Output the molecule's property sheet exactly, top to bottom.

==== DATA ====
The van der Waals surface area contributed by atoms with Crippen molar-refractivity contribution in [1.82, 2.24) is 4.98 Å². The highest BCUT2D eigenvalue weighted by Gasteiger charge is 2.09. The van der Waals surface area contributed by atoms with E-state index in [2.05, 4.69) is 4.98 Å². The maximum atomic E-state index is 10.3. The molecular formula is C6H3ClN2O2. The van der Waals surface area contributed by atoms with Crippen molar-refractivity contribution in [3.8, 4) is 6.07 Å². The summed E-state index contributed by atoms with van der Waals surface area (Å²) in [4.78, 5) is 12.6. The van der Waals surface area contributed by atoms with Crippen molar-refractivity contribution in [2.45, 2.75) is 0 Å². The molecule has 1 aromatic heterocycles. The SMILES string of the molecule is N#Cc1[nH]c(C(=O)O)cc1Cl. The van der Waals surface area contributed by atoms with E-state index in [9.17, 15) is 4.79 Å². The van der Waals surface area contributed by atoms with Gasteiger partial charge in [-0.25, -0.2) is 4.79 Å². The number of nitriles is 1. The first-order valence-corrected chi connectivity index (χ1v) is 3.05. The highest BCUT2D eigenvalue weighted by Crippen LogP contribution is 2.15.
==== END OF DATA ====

The van der Waals surface area contributed by atoms with Crippen molar-refractivity contribution in [1.82, 2.24) is 4.98 Å². The highest BCUT2D eigenvalue weighted by Gasteiger charge is 2.09. The van der Waals surface area contributed by atoms with E-state index in [2.05, 4.69) is 4.98 Å². The maximum atomic E-state index is 10.3. The molecular formula is C6H3ClN2O2. The van der Waals surface area contributed by atoms with Crippen molar-refractivity contribution in [3.8, 4) is 6.07 Å². The summed E-state index contributed by atoms with van der Waals surface area (Å²) in [4.78, 5) is 12.6. The van der Waals surface area contributed by atoms with Crippen molar-refractivity contribution in [2.45, 2.75) is 0 Å². The molecule has 1 aromatic heterocycles. The SMILES string of the molecule is N#Cc1[nH]c(C(=O)O)cc1Cl. The van der Waals surface area contributed by atoms with E-state index in [9.17, 15) is 4.79 Å². The van der Waals surface area contributed by atoms with Gasteiger partial charge in [-0.25, -0.2) is 4.79 Å². The number of nitriles is 1. The first-order valence-corrected chi connectivity index (χ1v) is 3.05. The highest BCUT2D eigenvalue weighted by Crippen LogP contribution is 2.15.